A vital question is asked by Isaac in Genesis 22:7: “Where is the lamb for a burnt offering?” That same question needs to be addressed to the religious world today, when the pulpit has largely departed from the propitiatory blood of God’s appointed and provided Lamb. This should not be the case. The inspired scriptures give a very clear answer to the question, “Where is the Lamb?” It sets before us the principle of blood shedding for acceptance with God.

The blood is introduced on the altar of Abel (Genesis 4:4). The principle of a blood sacrifice is first implied in Genesis 3:21, where blood was shed and a righteous covering was provided for sinful Adam and Eve. Abel demonstrated the principle when he brought of the firstlings of his flock (no doubt lambs) to offer a blood sacrifice to God because of his sin. The blood of a lamb is introduced here as an absolute necessity for a sinner’s acceptance with God (Hebrews 11:4).

The blood is typified in all of Israel’s altars in the Old Testament. Consider the example in Genesis 22. Isaac’s greatest need was a lamb for a burnt offering. Without it Isaac must die for his own sins. The words of verse 13 are vital to a true understanding of the vicarious nature and necessity of atonement by blood. The ram must die in the place of Isaac. How clearly this teaches the doctrine of substitution and satisfaction. The centrality and necessity of the lamb appears again in Exodus 12 on the Passover night. They were to take a lamb for an house, kill it, and sprinkle its blood on the side posts and lintel of the door. And God said, “When I see the blood, I will pass over you,” emphasizing the principle of shed blood. Shelter and covering from death and judgment are possible only by the blood of an offered lamb. All the sacrifices of the tabernacle and temple likewise demonstrated the principle of blood shedding. Leviticus 17:11 teaches the central principle of these sacrifices: “For the life of the flesh is in the blood: and I have given it to you upon the altar to make an atonement for your souls: for it is the blood that maketh an atonement for the soul.” The life is in the blood and in order for that life to be given and taken the blood must be shed. So likewise in order that Christ’s covenant people in union with Him might be justified and saved, the life of Christ in His incorruptible blood must be offered.

The blood is fulfilled in the offering of Christ upon the cross. John the Baptist introduces God’s provided Lamb in the person of Jesus Christ (John 1:29). He is the perfect fulfilment of all the lambs on Jewish altars slain. The Lord Himself at the last supper underlines the principle of the blood in relation to the covenant: “This is my blood of the new testament, which is shed for many” (Mark 14:24). The eternal covenant is now confirmed and sealed with the Saviour’s blood as His life is yielded up as a ransom for many. The blood of God’s incarnate Son had been shed, the law of God was perfectly fulfilled, the wrath of a sin hating God had been propitiated, the guilt of every believer’s sins expiated, and the soul gloriously reconciled to God and by faith clothed in righteousness divine.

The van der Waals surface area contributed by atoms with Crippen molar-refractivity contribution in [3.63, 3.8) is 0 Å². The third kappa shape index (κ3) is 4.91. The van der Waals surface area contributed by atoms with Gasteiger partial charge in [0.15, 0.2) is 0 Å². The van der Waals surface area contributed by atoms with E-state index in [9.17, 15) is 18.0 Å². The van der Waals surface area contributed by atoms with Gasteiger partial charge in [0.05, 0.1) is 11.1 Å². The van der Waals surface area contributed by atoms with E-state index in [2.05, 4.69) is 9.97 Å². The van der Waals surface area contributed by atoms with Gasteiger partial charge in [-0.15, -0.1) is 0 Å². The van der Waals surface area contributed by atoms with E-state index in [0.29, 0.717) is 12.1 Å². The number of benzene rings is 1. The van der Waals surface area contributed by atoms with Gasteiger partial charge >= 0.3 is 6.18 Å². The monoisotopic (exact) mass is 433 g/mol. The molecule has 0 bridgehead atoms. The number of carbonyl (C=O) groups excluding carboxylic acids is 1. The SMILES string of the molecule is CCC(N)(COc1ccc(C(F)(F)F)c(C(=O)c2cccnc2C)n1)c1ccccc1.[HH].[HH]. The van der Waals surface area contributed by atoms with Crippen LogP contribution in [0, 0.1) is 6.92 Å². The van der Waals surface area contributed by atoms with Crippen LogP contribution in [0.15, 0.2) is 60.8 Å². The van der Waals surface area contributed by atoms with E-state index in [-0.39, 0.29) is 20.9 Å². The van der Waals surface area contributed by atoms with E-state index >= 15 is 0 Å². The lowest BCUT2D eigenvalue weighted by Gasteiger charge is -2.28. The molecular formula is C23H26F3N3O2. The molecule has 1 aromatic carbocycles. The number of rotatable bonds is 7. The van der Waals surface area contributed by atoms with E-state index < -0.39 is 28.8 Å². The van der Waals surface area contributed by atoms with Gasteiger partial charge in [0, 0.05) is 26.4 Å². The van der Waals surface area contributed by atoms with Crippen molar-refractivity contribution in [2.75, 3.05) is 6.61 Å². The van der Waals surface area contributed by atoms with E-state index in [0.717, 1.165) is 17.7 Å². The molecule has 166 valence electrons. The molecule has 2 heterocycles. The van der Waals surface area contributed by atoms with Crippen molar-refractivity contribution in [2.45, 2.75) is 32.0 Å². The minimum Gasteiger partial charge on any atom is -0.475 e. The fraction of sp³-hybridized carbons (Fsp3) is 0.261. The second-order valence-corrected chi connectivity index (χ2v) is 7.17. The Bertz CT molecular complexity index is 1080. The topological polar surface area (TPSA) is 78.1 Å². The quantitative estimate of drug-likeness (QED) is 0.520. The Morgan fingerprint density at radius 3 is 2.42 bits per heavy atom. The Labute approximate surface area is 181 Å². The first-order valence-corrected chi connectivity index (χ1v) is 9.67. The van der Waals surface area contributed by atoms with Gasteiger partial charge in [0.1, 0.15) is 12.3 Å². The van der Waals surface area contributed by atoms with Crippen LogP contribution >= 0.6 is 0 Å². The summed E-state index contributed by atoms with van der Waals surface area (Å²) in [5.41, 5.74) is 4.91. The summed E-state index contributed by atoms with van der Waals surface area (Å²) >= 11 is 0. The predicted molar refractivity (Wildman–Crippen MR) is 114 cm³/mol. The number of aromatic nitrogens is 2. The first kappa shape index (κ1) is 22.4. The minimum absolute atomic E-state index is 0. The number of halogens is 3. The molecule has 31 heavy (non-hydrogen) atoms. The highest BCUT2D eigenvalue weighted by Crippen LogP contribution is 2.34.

The blood is magnified in the ministry of the saints and apostles. The principle of the blood occupied a unique place in the ministries of the saints and apostles. The apostle Paul speaks of the attribution of the blood in Acts 20:28, saying God purchased the church with “his own blood.” This is a remarkable statement that only the Holy Spirit could make. The blood is properly related to the human nature of Christ and yet the union of the two natures in Christ are so related that what is proper to the human is addressed by the name of the divine. Does this not underline the value and efficacy of Christ’s precious blood? In Ephesians 1:6–7 Paul speaks of the acceptance of the blood. Our acceptance in the beloved rests upon the redemption we have in His blood. In the book of Hebrews we have the ascendancy of the blood; Christ’s blood ascends far above all the sacrifices of the Old Testament (Hebrews 9:12, 24).The apostle Peter speaks of the attribute of the blood, its sinlessness, in 1 Peter 1:18–19: “The precious blood of Christ” was “as of a lamb without blemish and without spot.” John the apostle speaks of the agency of the blood: it “cleanses us from all sin” (1 John 1:7–10).

Finally, the blood is glorified on the throne of God in glory. In Revelation 5:6–14 John answers our opening question for the last time. Where is the Lamb? He is in the midst of the throne in glory.

Christ and His blood is and will be the theme of the song of the glorified saints for all eternity. Unto Him be all glory “that loved us, and washed us from our sins in his own blood” (Revelation 1:5–6).


Rev. James Beggs is minister emeritus of J. Kyle Paisley Memorial FPC and lectured in Systematic Theology at the Whitefield College of the Bible in Northern Ireland for 32 years until his retirement in 2012.